Interview with Better Strangers
What got you into music, and if you had not gotten into music what would you be doing today?
We all got into music a bit differently but we think the biggest commonality between all of us is that family members got into music in different ways. Whether it was siblings or parents, that exposure at a young age is what drew us towards music. We probably wouldn’t be good at much else if we weren't doing it.
How long has your band been around?
Better Strangers has been around since mid 2020. However, the band’s roots can be traced back to 2014 when Yang and Nic made their first band together. In 2015, Joey joined and since then, we’ve spent time in a few different bands. It wasn’t until Ricky joined in 2020 that Better Strangers as a band and project was born.
Where are you based out of and how did that influence your music?
The band is based out of Miami, FL, but individually we come from all over the globe. Joey is the only Miami native, Nic is from Switzerland, Yang is from Argentina, and Ricky is from Puerto Rico. Miami as a city doesn’t influence much in the band’s sound, but there’s definitely inspiration from latin roots scattered across our material. Especially in the vocal deliveries and rhythms.
How did you come up with the name of your band and what does it mean to you?
We were stuck for a few months on what to call the band. Better Strangers didn’t have much meaning other than the fact that we liked the band name. We also liked that it wasn’t trying too hard to be ambiguous. But after sitting with the name for a while, the concept of us as individuals being “better strangers” to each other began to make total sense.
Tell me about your most memorable shows.
We recently played the Isle of Wight Festival in England which was really special to us. To be able to travel across the world to play our music and make new fans was a great experience for the band. Our first show was also incredibly special. After being inactive without a singer for a while and then dealing with covid and not being able to play, finally being able to perform our songs and get back in front of a crowd was amazing.
What is your favorite venue to play at, and do you have any places you want to play that you have not already?
Culture Room in Fort Lauderdale was a really cool venue to play it. Especially because some of us have grown up seeing bands play there. Gramps in Miami have always been good to us as well. It was the first venue in Miami that would let us play headline shows there when we were 13-14 and we’re still playing shows there now. Also, we played our first show in Texas in Laredo at the Cultura Beer Garden. It was one of the wildest shows we’d ever played and we can’t wait to go down there again.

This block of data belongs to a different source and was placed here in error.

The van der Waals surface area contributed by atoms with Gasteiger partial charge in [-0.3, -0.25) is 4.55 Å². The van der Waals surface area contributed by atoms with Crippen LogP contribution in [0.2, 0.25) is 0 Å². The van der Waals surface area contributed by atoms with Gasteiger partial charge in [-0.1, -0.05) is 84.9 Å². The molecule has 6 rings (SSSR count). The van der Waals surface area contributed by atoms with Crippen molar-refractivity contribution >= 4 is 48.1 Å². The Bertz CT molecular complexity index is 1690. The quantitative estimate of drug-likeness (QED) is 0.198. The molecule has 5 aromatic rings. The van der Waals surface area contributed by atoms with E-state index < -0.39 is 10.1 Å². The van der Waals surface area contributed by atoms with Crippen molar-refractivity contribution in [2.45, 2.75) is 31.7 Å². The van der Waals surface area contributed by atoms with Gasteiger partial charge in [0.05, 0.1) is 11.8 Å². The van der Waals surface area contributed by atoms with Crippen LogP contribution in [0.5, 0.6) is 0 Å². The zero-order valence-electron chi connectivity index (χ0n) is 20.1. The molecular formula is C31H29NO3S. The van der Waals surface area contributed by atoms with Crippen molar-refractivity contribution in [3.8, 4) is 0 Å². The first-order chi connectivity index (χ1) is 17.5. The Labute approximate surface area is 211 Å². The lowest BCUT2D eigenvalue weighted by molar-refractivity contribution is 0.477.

If you could play any show with any lineup, who would be on the ticket? TOOL, Queens of the Stone Age, Deftones, and Turnstile.
What is some advice that you would give to someone who is just getting into playing in a band and some advice that you would give to your younger self?
The most important thing when you’re starting out is to always stay true to what you want to do and accomplish, but while also making an effort to keep growing and evolving as an artist. The music we make now is nowhere near the music we were making when we were 15, but the evolution and growth are what keep it interesting and fun. In a band context, being able to listen and rely on your band mates is extremely important.
Of your songs which one means the most to you and why?
We just put out our new single, “Nicotine Dreams,” which has definitely tapped into a different area of our band sonically and visually. The song and music video together really explore the psychedelic side of our music and it’s been cool to finally put it out.
Which songs are your favorite to play and which get requested the most?
We’ve been really excited to play and share our newest material. It’s unlike anything we’ve done so seeing it go down so well at our shows has been awesome. At this point, playing new songs live is part of the criteria when writing. We want an unfiltered reaction to the music and so far, they’ve gone down better than we could’ve expected.
What is the creative process for the band, and what inspires you to write your music?
We’re always listening to different kinds of music, so various elements of those genres inspire us while writing. Typically, Joey, Yang, and Nic, will write the music and send it to Ricky for review. Once the final structure and parts have been established, Ricky writes the lyrics. The process is very democratic and we all play different roles in each other’s parts.
What kinds of messages do you like to get across in your music?
Ultimately, we like to write about real topics. Stuff people can relate to and resonate with, whether that’s through the lyrics or the music.
Do you ever have disagreements in your band, and how do you get past them?
We definitely do but that’s just part of being in a band. As we said earlier, we’re very democratic so everybody always has an opinion and no one’s opinion matters more than someone else’s. We usually just try to look at things from the other’s perspective and work through the disagreement. That being said, we’re lucky that we’re very similar so we usually come to a solution that pleases all parties.
What are your plans for the future, and do you have anything that you want to spotlight that is coming up?
As we mentioned earlier, we just put out a new single, “Nicotine Dreams”, so that’s definitely the focus at the moment. But we’re working on new material and hope to keep coming out with new tracks more frequently along with more shows on the road.
How can your fans best keep up to date with you, any socials you want people to check out?
Instagram is where we’re the most active (@betterstrangers.wav), but we’re always posting updates on our website (www.betterstrangers.net).